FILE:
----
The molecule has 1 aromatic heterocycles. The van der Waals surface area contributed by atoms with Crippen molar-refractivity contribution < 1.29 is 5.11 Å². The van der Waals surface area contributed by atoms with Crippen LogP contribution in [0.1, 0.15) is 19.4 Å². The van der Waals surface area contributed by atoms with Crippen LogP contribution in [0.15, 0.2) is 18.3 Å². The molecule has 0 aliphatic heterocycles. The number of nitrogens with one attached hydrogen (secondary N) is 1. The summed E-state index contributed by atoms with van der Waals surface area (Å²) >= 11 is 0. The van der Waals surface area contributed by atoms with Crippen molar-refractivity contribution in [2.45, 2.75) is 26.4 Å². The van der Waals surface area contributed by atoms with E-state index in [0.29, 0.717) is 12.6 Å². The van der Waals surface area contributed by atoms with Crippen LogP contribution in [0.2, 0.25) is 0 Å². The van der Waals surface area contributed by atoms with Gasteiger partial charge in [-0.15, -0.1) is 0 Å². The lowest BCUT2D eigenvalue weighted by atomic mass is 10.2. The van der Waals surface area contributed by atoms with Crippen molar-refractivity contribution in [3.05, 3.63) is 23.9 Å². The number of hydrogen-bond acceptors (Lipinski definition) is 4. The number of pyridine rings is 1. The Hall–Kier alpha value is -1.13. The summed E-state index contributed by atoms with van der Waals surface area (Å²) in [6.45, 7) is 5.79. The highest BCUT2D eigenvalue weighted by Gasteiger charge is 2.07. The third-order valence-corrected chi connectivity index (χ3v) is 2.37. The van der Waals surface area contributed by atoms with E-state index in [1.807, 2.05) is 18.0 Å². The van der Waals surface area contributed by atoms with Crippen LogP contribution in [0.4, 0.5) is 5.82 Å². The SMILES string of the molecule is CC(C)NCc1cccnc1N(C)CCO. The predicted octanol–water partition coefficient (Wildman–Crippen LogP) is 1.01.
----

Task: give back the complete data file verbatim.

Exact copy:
The molecule has 1 aromatic heterocycles. The van der Waals surface area contributed by atoms with Crippen molar-refractivity contribution < 1.29 is 5.11 Å². The van der Waals surface area contributed by atoms with Crippen LogP contribution in [0.1, 0.15) is 19.4 Å². The van der Waals surface area contributed by atoms with Crippen LogP contribution in [0.15, 0.2) is 18.3 Å². The molecule has 0 aliphatic heterocycles. The number of nitrogens with one attached hydrogen (secondary N) is 1. The summed E-state index contributed by atoms with van der Waals surface area (Å²) >= 11 is 0. The van der Waals surface area contributed by atoms with Crippen molar-refractivity contribution in [2.45, 2.75) is 26.4 Å². The van der Waals surface area contributed by atoms with E-state index in [0.29, 0.717) is 12.6 Å². The van der Waals surface area contributed by atoms with Crippen LogP contribution in [0.2, 0.25) is 0 Å². The van der Waals surface area contributed by atoms with Gasteiger partial charge in [-0.15, -0.1) is 0 Å². The lowest BCUT2D eigenvalue weighted by atomic mass is 10.2. The van der Waals surface area contributed by atoms with Crippen molar-refractivity contribution in [3.05, 3.63) is 23.9 Å². The number of hydrogen-bond acceptors (Lipinski definition) is 4. The number of pyridine rings is 1. The Hall–Kier alpha value is -1.13. The summed E-state index contributed by atoms with van der Waals surface area (Å²) in [6.45, 7) is 5.79. The highest BCUT2D eigenvalue weighted by Gasteiger charge is 2.07. The third-order valence-corrected chi connectivity index (χ3v) is 2.37. The van der Waals surface area contributed by atoms with E-state index in [1.807, 2.05) is 18.0 Å². The van der Waals surface area contributed by atoms with Crippen LogP contribution in [0.4, 0.5) is 5.82 Å². The SMILES string of the molecule is CC(C)NCc1cccnc1N(C)CCO. The predicted octanol–water partition coefficient (Wildman–Crippen LogP) is 1.01.